All News Releases By Date
EPA Spotlights Food Recovery with Atlanta Community Food Bank
Release Date: 11/18/2014
Contact Information: Dawn Harris Young, EPA, (404) 562-8421 (Direct), (404) 562-8400 (Main), firstname.lastname@example.org
ATLANTA - To begin the holiday season, U.S. Environmental Protection Agency (EPA) officials toured the Atlanta Community Food Bank (ACFB) and met with staff to discuss the importance of food waste reduction as part of the agency’s Food Recovery Action Week. The week is a reminder to consumers and businesses alike of the importance of reducing wasted food.
EPA Assistant Regional Administrator Ken Lapierre spoke with ACFB staff and volunteers about EPA’s work to address food waste and how those efforts could benefit the food bank. “A shocking amount of edible food is wasted every day, instead of being donated to area food banks,” said Ken Lapierre, EPA Assistant Regional Administrator. “These donations would help the Atlanta Community Food Bank do more to feed the hungry and also reduce waste going into landfills.”
Lapierre met with more than 100 members of the ACFB staff, toured the facility in southwest Atlanta and learned about the mission of the food bank.
“Atlanta Community Food Bank is able to distribute more than 50 million pounds of food across our 29-county service area and into the homes of people who are struggling with hunger. Historically, much of the food that is donated to us would otherwise go to waste were it not for an incredible network of partners, volunteers and donors that works with us to ensure that good food gets to tables,” said Bill Bolling, Executive Director of the Atlanta Community Food Bank.
Food accounts for the greatest percentage, more than 20%, of waste going to landfills in the United States. One way to reduce that volume of waste is by donating edible food that would otherwise be thrown away. According to EPA’s Municipal Characterization Report, Americans are wasting more than 35 million tons of food per year, 95 percent of which is thrown away into landfills or incinerators. The Natural Resources Defense Council estimates that this translates into a loss of approximately $165 billion annually. At the same time, 14.9 percent of households in the U.S. were food insecure in 2011, meaning they did not know where their next meal would come from.
To help, families can donate food to their local food bank. EPA also offers a tool called “Food: Too Good to Waste” that helps communities nationwide reduce the food that goes to landfills: http://westcoastclimateforum.com/food The toolkit offers five strategies for reducing wasted food at home: get smart (through measuring what you’re throwing away), smart shopping (templates to help shoppers make lists with meals in mind), smart storage (a guide with straightforward information on how to keep produce fresh the longest), smart prep (prepare food right after purchase to make it last longer and easier to whip up meals later on), and smart saving (a guide on how to design your fridge to ensure you’re eating foods by what will spoil first).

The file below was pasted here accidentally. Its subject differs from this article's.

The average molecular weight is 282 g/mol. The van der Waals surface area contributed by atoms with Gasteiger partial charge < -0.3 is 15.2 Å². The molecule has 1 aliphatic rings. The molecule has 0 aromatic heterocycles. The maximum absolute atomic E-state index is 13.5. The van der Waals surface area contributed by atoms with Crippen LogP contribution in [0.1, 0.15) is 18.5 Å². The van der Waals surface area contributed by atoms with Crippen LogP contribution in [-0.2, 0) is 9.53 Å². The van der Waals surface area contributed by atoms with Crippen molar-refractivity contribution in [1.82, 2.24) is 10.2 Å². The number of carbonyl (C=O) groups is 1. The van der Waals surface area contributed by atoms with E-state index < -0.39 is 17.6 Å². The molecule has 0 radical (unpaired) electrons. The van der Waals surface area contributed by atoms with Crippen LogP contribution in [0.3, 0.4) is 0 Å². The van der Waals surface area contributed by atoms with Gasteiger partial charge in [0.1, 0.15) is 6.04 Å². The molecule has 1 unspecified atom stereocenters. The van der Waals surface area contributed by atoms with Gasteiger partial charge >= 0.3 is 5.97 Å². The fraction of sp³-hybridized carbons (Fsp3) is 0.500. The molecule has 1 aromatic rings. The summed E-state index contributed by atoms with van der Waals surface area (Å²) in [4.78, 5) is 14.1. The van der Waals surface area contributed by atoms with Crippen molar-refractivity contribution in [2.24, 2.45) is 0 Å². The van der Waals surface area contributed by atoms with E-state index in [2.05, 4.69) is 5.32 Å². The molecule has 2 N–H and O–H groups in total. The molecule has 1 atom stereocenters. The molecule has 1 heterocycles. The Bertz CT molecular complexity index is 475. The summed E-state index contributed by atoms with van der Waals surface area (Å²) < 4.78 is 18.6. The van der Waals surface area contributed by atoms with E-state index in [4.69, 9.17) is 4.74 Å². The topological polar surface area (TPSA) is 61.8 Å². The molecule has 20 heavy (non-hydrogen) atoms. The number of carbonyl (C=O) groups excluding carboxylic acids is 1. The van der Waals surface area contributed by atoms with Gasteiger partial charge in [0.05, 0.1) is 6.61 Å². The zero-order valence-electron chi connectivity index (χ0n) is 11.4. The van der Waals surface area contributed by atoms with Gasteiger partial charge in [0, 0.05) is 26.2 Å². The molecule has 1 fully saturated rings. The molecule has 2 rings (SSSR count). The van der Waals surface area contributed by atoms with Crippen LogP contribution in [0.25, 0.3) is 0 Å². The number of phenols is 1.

For the extra food that has no other use, EPA offers tools for families on how to compost at home, including how to build a compost pile or bin: https://www.epa.gov/recycle/composting-home. Compost is nature’s recycler and is part of the Earth’s life cycle. It’s is a valuable soil amendment that provides nutrients to the soil for new, healthy plant to grow.
EPA’s food waste page - https://www.epa.gov/recycle/reducing-wasted-food-basics
Businesses can also do their part to reduce food waste and boost their bottom line by joining over 760 organizations across the country and sign up for EPA’s Food Recovery Challenge (FRC): https://www.epa.gov/foodrecoverychallenge/joinnow.htm. The Food Recovery Challenge (FRC) is part of EPA's Sustainable Materials Management Program, which seeks to reduce the environmental impact of materials through their entire life cycle, including how they are extracted, manufactured, distributed, used, reused, recycled, and disposed. Through the FRC, the EPA partners with organizations and businesses to prevent and reduce wasted food. Challenge participants save money, help communities, and protect the environment by purchasing less, donating extra food, composting.
EPA also has a guide and tool kit specifically for the Food Service and Restaurant industries: http://go.usa.gov/GXpw, http://go.usa.gov/GXVm, http://go.usa.gov/GXdH
The agency has collected many success stories from around the country. Find some of them here: http:///www.epa.gov/epawaste/conserve/foodwaste/fd-recduce.htm
Connect with EPA Region 4 on Facebook: www.facebook.com/eparegion4
And on Twitter: @EPASoutheast